J:         Uh, I joined the, uh, I joined the Infantry.  I joined the Airborne Regiment, the Royal Canadian Regiment.


I:          When was it?

J:         Nineteen, uh, nineteen fifty I believe.

I:          Wow.  What was your unit?
J:         First battalion of the, uh, Royal Canadian Regiment.

I:          Uh.  And that was, uh, Airborne?
J:         Yes.

I:          Did you like it?

J:         Yes.


I:          To me, it was kind of, uh, very difficult for me to jump from the very height.

J:         Yeah.  I hate heights.

I:          You hate it.  How were you surviving that?
J:         Well, it was a challenge.

I:          Yeah.  Must been challeng

J:         Little more money, you know?

I:          Oh.  Did they pay you more?

J:         Paid a little more, and [INAUDIBLE]

I:          I see.  Where did you get the basic military training?


J:         Basic, uh, I believe it was, uh, Camp Borden, Ontario.

I:          Um hm.   How long?

J:         Three months I believe the basic was.

I:          Uh huh.  Then what did you do?

J:         I went to, I joined the Regiment, uh.  I picked the Royal Canadian Regiment because, uh,


because it was an Airborne unit.

I:          Um.  And do you remember when you left for Korea?  When did you leave for Korea?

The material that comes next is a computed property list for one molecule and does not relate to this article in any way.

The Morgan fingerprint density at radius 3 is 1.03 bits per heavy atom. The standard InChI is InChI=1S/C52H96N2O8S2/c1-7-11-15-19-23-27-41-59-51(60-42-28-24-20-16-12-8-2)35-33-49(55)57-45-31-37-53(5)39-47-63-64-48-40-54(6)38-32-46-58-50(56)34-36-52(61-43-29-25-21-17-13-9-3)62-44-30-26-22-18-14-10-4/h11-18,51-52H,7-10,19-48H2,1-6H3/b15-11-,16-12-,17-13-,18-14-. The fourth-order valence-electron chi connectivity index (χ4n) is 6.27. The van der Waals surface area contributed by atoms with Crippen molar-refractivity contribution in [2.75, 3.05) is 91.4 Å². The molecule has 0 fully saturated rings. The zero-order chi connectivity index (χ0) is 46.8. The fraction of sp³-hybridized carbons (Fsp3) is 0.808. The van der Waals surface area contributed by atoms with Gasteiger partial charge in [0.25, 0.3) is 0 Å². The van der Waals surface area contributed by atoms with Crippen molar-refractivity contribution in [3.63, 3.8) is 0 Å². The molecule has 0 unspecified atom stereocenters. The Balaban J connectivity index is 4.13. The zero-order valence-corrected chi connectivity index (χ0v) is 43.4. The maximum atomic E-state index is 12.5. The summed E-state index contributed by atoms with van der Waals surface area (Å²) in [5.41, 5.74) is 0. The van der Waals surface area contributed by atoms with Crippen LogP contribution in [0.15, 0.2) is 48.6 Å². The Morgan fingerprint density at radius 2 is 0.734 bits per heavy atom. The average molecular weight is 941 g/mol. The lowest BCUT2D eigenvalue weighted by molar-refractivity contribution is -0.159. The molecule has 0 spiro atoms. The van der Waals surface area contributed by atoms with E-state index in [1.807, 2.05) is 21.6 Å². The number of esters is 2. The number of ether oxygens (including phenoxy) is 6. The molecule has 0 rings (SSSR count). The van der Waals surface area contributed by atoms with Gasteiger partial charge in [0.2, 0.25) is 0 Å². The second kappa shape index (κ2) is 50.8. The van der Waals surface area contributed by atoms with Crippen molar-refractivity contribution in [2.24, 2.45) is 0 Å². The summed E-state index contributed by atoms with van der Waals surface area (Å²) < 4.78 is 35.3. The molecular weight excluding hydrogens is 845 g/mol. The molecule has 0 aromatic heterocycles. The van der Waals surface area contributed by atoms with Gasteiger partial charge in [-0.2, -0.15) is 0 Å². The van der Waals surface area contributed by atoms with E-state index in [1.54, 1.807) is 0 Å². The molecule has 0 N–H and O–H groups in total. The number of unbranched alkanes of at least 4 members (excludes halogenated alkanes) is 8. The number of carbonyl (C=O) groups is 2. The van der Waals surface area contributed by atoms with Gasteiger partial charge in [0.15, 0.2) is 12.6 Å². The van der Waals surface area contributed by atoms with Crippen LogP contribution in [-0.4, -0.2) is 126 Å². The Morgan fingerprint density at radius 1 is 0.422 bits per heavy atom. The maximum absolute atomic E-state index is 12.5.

J:         Oh, I don’t remember.

I:          You don’t remember.  You were in Korea?  Were you in Korea?

J:         Yeah, I was about 13 months in Korea.

I:          Thirteen months.

J:         Something like that.

I:          Uh huh.  So it must be like, uh, 1951?


J:         I guess so.

I:          Uh huh.  And where were you?  Do you  have any idea where were you were?

J:         Um, somewhere North of Seoul.

I:          North of Seoul, yes.  And what was your duty?

J:         Well, I was an Infantryman

I:          Uh huh.

J:         General Infantry.  Patrols

I:          Patrols.


Were there any dangerous moments?

J:         Quite a few.

I:          Can you tell me about it?

J:         I don’t know that I can.  Most, uh, most patrols were, were night patrols.  Nearly everything was at night.

I:          Uh huh.

J:         You went out, uh, you went out try and make contact with the, with the Chinese on a fighting patrol or just lay out all night on an ambush patrol.


I:          Do you remember anything special during your regular patrol duties?

J:         Oh, I remember [INAUDIBLE]

I:          Yeah.  It must be very scary, right?  You cannot see anything.  You don’t know where the enemy is.

J:         Yeah.

I:          Yeah.  Were you am, ambushed?

J:         Yeah.

I:          Huh.


J:         Yeah.  Yeah, we were on a few fighter patrols.  Had, uh, different people killed at times or wounded.

I:          Were you wounded?

J:         Uh, just a slight wound.

I:          Where?
J:         Left arm.

I:          Left arm.  So were you recognized for that?

J:         Uh,


I don’t think so.

I:          Um.  You didn’t tell about it?

J:         Say what?

I:          You didn’t tell about it?  You didn’t report back to them that you were wounded?